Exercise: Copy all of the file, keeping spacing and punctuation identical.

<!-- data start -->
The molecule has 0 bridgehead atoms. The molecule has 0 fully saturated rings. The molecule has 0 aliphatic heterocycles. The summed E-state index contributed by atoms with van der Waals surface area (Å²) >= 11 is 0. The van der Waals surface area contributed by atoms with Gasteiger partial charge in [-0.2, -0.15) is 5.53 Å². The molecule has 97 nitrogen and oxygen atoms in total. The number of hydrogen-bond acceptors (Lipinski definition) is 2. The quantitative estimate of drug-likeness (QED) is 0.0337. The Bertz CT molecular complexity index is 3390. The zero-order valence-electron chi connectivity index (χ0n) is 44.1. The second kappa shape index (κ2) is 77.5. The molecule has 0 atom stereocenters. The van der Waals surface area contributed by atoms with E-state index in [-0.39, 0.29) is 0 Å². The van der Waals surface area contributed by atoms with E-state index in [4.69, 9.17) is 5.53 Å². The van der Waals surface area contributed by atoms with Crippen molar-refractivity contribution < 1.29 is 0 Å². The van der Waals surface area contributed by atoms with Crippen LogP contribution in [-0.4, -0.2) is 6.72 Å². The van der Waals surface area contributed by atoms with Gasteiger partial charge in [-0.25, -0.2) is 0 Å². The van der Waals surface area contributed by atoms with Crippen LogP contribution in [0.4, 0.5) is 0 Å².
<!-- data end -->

The molecule has 0 bridgehead atoms. The molecule has 0 fully saturated rings. The molecule has 0 aliphatic heterocycles. The summed E-state index contributed by atoms with van der Waals surface area (Å²) >= 11 is 0. The van der Waals surface area contributed by atoms with Gasteiger partial charge in [-0.2, -0.15) is 5.53 Å². The molecule has 97 nitrogen and oxygen atoms in total. The number of hydrogen-bond acceptors (Lipinski definition) is 2. The quantitative estimate of drug-likeness (QED) is 0.0337. The Bertz CT molecular complexity index is 3390. The zero-order valence-electron chi connectivity index (χ0n) is 44.1. The second kappa shape index (κ2) is 77.5. The molecule has 0 atom stereocenters. The van der Waals surface area contributed by atoms with E-state index in [-0.39, 0.29) is 0 Å². The van der Waals surface area contributed by atoms with E-state index in [4.69, 9.17) is 5.53 Å². The van der Waals surface area contributed by atoms with Crippen molar-refractivity contribution < 1.29 is 0 Å². The van der Waals surface area contributed by atoms with Crippen LogP contribution in [-0.4, -0.2) is 6.72 Å². The van der Waals surface area contributed by atoms with Gasteiger partial charge in [-0.25, -0.2) is 0 Å². The van der Waals surface area contributed by atoms with Crippen LogP contribution in [0.4, 0.5) is 0 Å².